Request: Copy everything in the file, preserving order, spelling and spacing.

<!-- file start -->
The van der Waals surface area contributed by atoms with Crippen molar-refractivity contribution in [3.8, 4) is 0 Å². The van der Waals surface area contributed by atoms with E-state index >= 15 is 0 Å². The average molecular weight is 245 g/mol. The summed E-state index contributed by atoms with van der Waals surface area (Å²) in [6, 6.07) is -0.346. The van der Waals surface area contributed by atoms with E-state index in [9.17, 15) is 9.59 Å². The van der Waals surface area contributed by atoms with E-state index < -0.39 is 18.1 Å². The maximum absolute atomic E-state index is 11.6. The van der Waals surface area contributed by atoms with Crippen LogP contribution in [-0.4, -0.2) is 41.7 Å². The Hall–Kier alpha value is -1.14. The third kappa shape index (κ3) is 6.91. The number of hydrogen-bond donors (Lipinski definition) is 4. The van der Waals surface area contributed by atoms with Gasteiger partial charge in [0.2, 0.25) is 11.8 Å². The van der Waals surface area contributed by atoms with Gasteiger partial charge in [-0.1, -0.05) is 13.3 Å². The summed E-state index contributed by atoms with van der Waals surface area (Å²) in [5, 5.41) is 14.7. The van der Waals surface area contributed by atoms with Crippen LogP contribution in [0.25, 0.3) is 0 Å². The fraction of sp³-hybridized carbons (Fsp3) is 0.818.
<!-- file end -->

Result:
The van der Waals surface area contributed by atoms with Crippen molar-refractivity contribution in [3.8, 4) is 0 Å². The van der Waals surface area contributed by atoms with E-state index >= 15 is 0 Å². The average molecular weight is 245 g/mol. The summed E-state index contributed by atoms with van der Waals surface area (Å²) in [6, 6.07) is -0.346. The van der Waals surface area contributed by atoms with E-state index in [9.17, 15) is 9.59 Å². The van der Waals surface area contributed by atoms with E-state index < -0.39 is 18.1 Å². The maximum absolute atomic E-state index is 11.6. The van der Waals surface area contributed by atoms with Crippen LogP contribution in [-0.4, -0.2) is 41.7 Å². The Hall–Kier alpha value is -1.14. The third kappa shape index (κ3) is 6.91. The number of hydrogen-bond donors (Lipinski definition) is 4. The van der Waals surface area contributed by atoms with Gasteiger partial charge in [0.2, 0.25) is 11.8 Å². The van der Waals surface area contributed by atoms with Gasteiger partial charge in [-0.1, -0.05) is 13.3 Å². The summed E-state index contributed by atoms with van der Waals surface area (Å²) in [5, 5.41) is 14.7. The van der Waals surface area contributed by atoms with Crippen LogP contribution in [0.25, 0.3) is 0 Å². The fraction of sp³-hybridized carbons (Fsp3) is 0.818.